Since siRNAs with these seeds have a tendency to score highly, it is possible that they are scoring highly because they contain these seed-sequences rather than because the intended target is involved in TRAIL-induced apoptosis. To test if the presence of an enriched seed alone could alter the sensitivity of cells to TRAIL induced apoptosis, we transfected cells with either an siRNA targeting Luciferase (siGL2), or anti-luciferase siRNAs where the seed sequence (nucleotides 2-7) was replaced with either the sequence ACTTGA (siGL2+seed) or a version of the same sequence with two bases exchanged (ATCTGA - siGL2+mutseed). ACTTGA appears in the seed position of 3 of the 16 confirmed siRNAs, and was the second most enriched seed sequenced identified by GSEA. Cells transfected with the siRNA containing the mutated seed have a very similar sensitivity to TRAIL-induced cell death to that of cells transfected with the unaltered anti-Luciferase siRNA (Figure (Figure3).3). However, cells transfected with the siRNA containing ACTTGA had a sensitivity close to that of cells transfected with an anti-Caspase-8 siRNA. Thus the presence of the seed sequence ACTTGA alone in an otherwise non-effective siRNA can have a strong effect on sensitivity to TRAIL-induced cell death.

Figure 3
The seed sequence ACTTGA protects cells from TRAIL-induced cell death. HeLa cells were transfected with siRNAs targeting Caspase-8 (siCasp8), Luciferase (siGL2) or siRNAs where the siGL2 sequence had been altered to contain the seed sequence ACTTGA (siGL2+seed) ...

In total 9 of the 16 siRNAs with a confirmed effect on Caspase-3/7 actiavation contain a seed from one of these two sets of sequences, including six of the top 7 siRNAs. This includes two siRNAs targeting genes that had been selected as confirmed hits (siRNAs targeting TEGT and MYC). In each of these cases we had found a second siRNA targeting the gene that also had a significant effect on TRAIL-induced apoptosis. However, in the case of TEGT that other siRNA (which was the second siRNA used in the screen) also contained one of the enriched seed sequences. Given the amount of evidence for the involvement of MYC in the TRAIL pathway from the literature, it is unlikely that siRNAs targeted against MYC exert their effect solely though off-target effects [13,34-38]. Testing further siRNAs targeting TEGT we were unable to confirm the involvement of TEGT in TRAIL-induced apoptosis (Additional file 2, Figure S2), thus changing the status of TEGT siRNAs from "hit" to "off-target".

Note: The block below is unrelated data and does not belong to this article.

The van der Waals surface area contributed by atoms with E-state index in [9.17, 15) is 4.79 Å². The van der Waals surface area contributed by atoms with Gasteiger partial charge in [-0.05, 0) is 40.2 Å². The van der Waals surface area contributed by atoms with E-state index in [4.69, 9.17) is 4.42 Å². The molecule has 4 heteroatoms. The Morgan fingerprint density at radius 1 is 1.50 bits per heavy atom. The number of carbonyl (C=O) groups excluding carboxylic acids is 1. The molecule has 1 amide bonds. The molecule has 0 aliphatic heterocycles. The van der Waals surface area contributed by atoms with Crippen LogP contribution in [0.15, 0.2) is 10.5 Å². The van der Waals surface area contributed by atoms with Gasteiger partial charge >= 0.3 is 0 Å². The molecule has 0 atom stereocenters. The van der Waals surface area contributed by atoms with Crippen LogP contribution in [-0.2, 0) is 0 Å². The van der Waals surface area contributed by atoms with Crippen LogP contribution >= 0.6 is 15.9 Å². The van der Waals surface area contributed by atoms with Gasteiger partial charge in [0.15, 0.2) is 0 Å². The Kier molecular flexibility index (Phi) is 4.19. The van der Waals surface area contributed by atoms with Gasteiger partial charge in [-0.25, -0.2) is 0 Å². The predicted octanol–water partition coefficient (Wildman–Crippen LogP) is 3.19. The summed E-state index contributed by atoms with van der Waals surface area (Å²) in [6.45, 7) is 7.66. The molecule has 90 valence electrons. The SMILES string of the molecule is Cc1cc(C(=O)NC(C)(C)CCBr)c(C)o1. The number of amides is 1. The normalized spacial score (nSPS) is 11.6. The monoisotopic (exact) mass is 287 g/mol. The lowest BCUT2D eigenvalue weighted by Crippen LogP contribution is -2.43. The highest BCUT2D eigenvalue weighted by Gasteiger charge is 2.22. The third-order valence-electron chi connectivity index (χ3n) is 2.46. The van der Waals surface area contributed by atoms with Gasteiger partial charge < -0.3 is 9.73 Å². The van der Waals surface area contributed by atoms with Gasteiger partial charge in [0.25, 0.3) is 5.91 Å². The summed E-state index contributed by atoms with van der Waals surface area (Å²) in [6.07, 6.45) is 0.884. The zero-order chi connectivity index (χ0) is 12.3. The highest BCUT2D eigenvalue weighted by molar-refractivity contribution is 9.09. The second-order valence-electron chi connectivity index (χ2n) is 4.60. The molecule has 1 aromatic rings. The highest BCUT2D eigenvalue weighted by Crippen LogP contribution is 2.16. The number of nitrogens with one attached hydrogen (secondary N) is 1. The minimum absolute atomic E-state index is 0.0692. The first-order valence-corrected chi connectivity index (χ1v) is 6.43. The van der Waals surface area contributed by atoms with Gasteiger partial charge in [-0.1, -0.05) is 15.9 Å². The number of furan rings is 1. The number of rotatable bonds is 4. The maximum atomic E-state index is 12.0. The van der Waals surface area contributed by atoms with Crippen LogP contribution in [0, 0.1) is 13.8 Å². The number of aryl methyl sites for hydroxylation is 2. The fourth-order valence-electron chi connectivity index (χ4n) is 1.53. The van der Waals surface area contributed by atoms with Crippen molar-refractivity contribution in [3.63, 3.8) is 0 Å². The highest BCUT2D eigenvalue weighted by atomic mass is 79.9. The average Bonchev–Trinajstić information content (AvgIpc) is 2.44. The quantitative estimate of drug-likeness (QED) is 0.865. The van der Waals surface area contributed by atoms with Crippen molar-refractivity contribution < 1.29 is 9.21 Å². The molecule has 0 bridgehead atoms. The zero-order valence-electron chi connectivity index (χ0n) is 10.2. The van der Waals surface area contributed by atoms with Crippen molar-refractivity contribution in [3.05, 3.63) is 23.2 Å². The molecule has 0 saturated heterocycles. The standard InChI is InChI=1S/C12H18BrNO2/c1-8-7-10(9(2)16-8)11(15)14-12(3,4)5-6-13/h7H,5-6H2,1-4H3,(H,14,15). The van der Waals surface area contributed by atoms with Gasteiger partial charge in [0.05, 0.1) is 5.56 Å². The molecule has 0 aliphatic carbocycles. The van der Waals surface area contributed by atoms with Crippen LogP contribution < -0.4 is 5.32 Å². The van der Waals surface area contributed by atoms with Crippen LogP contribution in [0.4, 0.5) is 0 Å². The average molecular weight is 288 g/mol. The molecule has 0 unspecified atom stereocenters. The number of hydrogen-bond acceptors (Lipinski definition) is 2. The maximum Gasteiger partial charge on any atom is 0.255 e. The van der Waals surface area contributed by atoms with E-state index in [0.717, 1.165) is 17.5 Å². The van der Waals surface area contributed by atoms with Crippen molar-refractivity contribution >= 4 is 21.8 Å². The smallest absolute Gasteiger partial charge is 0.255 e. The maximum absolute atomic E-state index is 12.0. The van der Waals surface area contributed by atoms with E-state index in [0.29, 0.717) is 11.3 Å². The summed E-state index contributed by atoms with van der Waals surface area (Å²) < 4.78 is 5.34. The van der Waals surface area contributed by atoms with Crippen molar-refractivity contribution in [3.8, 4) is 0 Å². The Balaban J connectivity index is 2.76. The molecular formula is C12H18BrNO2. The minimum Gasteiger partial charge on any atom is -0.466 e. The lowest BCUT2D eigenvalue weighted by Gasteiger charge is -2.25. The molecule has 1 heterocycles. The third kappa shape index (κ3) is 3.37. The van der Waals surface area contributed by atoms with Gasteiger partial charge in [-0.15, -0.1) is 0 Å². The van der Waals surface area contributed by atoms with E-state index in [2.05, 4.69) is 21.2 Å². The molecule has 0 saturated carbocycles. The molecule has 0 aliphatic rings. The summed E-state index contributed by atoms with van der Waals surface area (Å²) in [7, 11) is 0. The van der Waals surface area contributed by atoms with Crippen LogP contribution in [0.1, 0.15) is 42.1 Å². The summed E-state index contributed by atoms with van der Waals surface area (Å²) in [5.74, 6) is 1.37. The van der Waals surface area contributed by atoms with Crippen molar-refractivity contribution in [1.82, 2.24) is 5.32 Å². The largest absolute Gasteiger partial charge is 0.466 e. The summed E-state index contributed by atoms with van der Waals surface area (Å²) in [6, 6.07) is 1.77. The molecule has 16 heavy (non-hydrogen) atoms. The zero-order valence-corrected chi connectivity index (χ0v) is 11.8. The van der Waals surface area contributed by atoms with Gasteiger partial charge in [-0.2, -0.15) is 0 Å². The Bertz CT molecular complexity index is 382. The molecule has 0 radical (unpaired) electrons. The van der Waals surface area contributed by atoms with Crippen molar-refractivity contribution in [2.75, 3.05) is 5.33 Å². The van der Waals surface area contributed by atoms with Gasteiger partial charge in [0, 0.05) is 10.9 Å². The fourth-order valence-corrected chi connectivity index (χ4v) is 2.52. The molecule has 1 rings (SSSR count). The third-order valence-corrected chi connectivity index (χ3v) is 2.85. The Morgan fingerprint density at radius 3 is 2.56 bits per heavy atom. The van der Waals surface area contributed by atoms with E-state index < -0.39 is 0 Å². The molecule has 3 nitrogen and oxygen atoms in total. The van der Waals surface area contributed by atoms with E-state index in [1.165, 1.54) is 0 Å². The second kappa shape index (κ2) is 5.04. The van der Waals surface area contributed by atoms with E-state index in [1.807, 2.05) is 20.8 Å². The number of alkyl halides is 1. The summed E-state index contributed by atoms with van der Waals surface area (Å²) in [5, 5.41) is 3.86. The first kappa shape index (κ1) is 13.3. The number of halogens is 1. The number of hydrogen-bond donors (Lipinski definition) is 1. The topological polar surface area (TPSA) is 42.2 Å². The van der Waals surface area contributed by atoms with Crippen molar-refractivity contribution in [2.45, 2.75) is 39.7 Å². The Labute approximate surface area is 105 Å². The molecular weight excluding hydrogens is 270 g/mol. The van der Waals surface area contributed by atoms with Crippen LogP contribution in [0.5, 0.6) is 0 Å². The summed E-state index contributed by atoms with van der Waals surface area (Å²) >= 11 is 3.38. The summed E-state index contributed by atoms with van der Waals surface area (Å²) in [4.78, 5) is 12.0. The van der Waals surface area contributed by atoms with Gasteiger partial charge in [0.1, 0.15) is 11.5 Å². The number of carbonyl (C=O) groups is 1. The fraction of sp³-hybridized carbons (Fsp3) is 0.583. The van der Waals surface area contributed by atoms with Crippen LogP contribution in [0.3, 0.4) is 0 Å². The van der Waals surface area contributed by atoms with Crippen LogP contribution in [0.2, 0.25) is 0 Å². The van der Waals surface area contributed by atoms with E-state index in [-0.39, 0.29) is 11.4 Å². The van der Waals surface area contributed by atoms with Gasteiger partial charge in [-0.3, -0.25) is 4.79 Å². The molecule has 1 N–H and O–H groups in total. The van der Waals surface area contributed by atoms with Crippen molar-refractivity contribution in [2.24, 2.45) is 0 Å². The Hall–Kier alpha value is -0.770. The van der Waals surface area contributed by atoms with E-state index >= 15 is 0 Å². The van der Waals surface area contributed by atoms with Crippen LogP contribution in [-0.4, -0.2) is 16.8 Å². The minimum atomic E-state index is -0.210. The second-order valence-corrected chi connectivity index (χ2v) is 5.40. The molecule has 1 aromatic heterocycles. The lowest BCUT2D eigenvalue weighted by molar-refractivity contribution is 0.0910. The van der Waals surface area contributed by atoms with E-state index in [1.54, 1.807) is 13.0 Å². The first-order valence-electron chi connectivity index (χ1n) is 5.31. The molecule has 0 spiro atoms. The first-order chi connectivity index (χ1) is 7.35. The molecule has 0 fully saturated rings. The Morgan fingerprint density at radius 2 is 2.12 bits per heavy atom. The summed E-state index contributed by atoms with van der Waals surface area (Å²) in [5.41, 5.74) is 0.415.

Of the 20 highest scoring siRNAs, 16 had a statistically significant effect on TRAIL-induced cell death. The effects of eight siRNAs could be shown to be due to off-target effects, of which 6 (75%) have one of the enriched seed sequences. In total the effects of the 12 of the 16 (75%) siRNAs which reproducibly reduced the sensitivity of cells to TRAIL-induced cell death could be attributed to either the targeting of a hit gene or the seed sequence of the siRNA. We cannot say that all the genes targeted by an siRNA containing a seed are definitely not involved in TRAIL-induced apoptosis, just that at least part of their effect is likely to be due to off-target effects. Even so the majority of siRNAs in the top 20 appear to owe at least part of their activity to off-target effects. Such findings suggest that screening enriches for siRNAs with off-target effects and that a high scoring siRNA in this assay is more likely to exert its effect through an off-target effect than by affecting the intended target. Thus off-target effects are probably more widespread than is generally recognised.

The usual method for distinguishing true hits from RNAi screens from off-targets is to require that two independent siRNAs targeting the same gene have the same phenotype [39]. However, one clear implication of this study is that this is insufficient, particularly when both siRNAs were used in the screen (as for TEGT in this study). We recommend that hits should be confirmed using at least two, and ideally three or more siRNAs not used in the screen, and whose seeds have been checked.

Finally, we note that not only can seed sequences lead to a substantial number of false positives in RNAi screens, but can also mask true hits and thus increase false negative rates. In the TRAIL-killing screen described here, we tested for the enrichment of genes previously associated with the TRAIL pathway. We identified 27 genes that had previously been associated with the TRAIL induced apoptosis pathway and knockdown of which might be expected to decrease sensitivity to TRAIL-induced cell death. siRNAs against 12 of these were present in our library (BID, MYC, TNFRSF10A, TNFSRF10B, CASP8, DVL2, FBXO11, BAX, CASP3, TCF4, FADD and VPS16). We applied GSEA's pre-ranked analysis to test for enrichment of this gene set in the results from our screen. We found no significant trend, suggesting that we had failed to pick up most of the previous known genes involved in TRAIL killing (normalized enrichment score (NES) = 1.64, P = 0.097). To determine if this was due to a real effect being hidden by the off-target effects, we removed any siRNA containing an enriched seed sequence from our data and reanalysed the screening data. The ranking of siRNAs under this regime is available in Additional File 3. Under this new analysis regime, there was a significant enrichment of genes previously identified as being involved in TRAIL-induced apoptosis when GSEA was used to test for enrichment of gene set described above. (NES = 1.64, P = 0.02). Thus, dividing screen hits according to on and off-target effects not only reduces noise in the screens but also can result in significant gains in sensitivity as well.